Anti-Vedanta tribal leaders abducted 10 August 2010

Lodu Sikaka has been abducted.
Lodu Sikaka has been abducted.
© Survival

Two leaders of an Indian tribe’s resistance to a controversial mine have been abducted and are now missing, according to local reports.

Lodu (Lado) Sikaka and Sena Sikaka, two Dongria Kondh men from Odisha, eastern India, have been leading their tribe’s peaceful struggle against a massive bauxite mine planned for their land by British company Vedanta Resources.

Reports from the area indicate the two men were ambushed at the base of the hill range where they live, bundled into a vehicle at gunpoint and driven away. No one has heard from the men since, but sources say they are not being held at local police stations.

UPDATE 11 AUG: Sena Sikaka has now been released. Lodu Sikaka is still missing. Some reports suggest he is being held by the police, though the police themselves refuse to confirm this.

An interview with Lodu Sikaka, in which he spoke out against the mine, was aired on the UK’s Channel 4 News last week.

A message from LoduAbducted Dongria Kondh leader Lodu Sikaka speaks out against Vedanta Resources’s proposed mine

Locals report that paramilitaries combed the men’s village last month and that Sena Sikaka was beaten up. In the same month, the body of another leader from a different village was found dead in mysterious circumstances the day after he met with a team of experts sent by the government to investigate Vedanta.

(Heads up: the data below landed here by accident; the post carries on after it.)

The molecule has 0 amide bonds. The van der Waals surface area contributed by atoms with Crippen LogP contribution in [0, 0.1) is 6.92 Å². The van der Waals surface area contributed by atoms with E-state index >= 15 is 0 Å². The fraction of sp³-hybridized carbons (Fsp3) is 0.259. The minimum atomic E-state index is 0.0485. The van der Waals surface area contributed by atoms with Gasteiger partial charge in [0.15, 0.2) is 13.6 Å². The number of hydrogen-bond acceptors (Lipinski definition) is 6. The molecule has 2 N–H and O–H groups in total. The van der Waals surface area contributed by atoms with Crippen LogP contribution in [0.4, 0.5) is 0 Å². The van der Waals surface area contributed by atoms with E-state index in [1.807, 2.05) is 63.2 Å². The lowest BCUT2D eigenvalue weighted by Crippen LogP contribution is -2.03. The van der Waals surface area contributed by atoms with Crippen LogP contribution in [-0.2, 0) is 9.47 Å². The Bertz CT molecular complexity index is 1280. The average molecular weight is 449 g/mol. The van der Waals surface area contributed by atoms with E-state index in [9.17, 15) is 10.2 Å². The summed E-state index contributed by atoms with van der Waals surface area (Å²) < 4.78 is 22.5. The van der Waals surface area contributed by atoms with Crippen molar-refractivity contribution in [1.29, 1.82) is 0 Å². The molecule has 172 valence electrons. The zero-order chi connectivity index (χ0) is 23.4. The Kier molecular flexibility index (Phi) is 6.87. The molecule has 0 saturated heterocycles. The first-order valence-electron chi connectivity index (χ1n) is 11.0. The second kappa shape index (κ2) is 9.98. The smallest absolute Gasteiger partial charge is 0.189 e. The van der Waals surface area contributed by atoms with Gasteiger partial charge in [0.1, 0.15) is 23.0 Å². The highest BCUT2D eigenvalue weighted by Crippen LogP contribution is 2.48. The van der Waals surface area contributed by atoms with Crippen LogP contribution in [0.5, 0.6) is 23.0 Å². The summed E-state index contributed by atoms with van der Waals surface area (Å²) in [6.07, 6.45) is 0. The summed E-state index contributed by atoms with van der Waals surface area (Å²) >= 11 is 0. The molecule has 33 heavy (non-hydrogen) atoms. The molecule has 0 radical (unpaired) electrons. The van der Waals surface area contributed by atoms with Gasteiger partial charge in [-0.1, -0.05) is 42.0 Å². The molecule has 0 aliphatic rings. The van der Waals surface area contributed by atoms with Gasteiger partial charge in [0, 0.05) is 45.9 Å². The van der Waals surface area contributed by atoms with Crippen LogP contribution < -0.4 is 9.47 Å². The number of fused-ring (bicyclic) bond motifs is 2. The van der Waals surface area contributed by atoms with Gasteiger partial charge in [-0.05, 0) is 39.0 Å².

The root of the problem is a mine planned on Niyam Dongar hill in the Dongria Kondh’s land. The mine is a joint project between FTSE 100 company Vedanta Resources and the Indian state of Odisha.

In December Lodu told Survival, ‘We have always depended on our Niyam Dongar. It is our tradition. And it is our future. We say to Vedanta: if the whole universe came to try to convince us about Vedanta we still would not allow this mine.’

The mine has been broadly condemned. One Indian government team declared the mine was likely to ‘lead to the destruction of the Dongria Kondh’ as a people. Several investors including the Church of England sold their shares in Vedanta over the project, and the British government declared that the Dongria’s rights have been violated.

Stephen Corry, Survival’s director, said, ‘Where is Lodu Sikaka? It is abhorrent that in the world’s largest democracy, a man who speaks out in defence of his land and his community should be ‘disappeared’ in this way.’

Photos and HD video of Lodu Sikaka are available.

 

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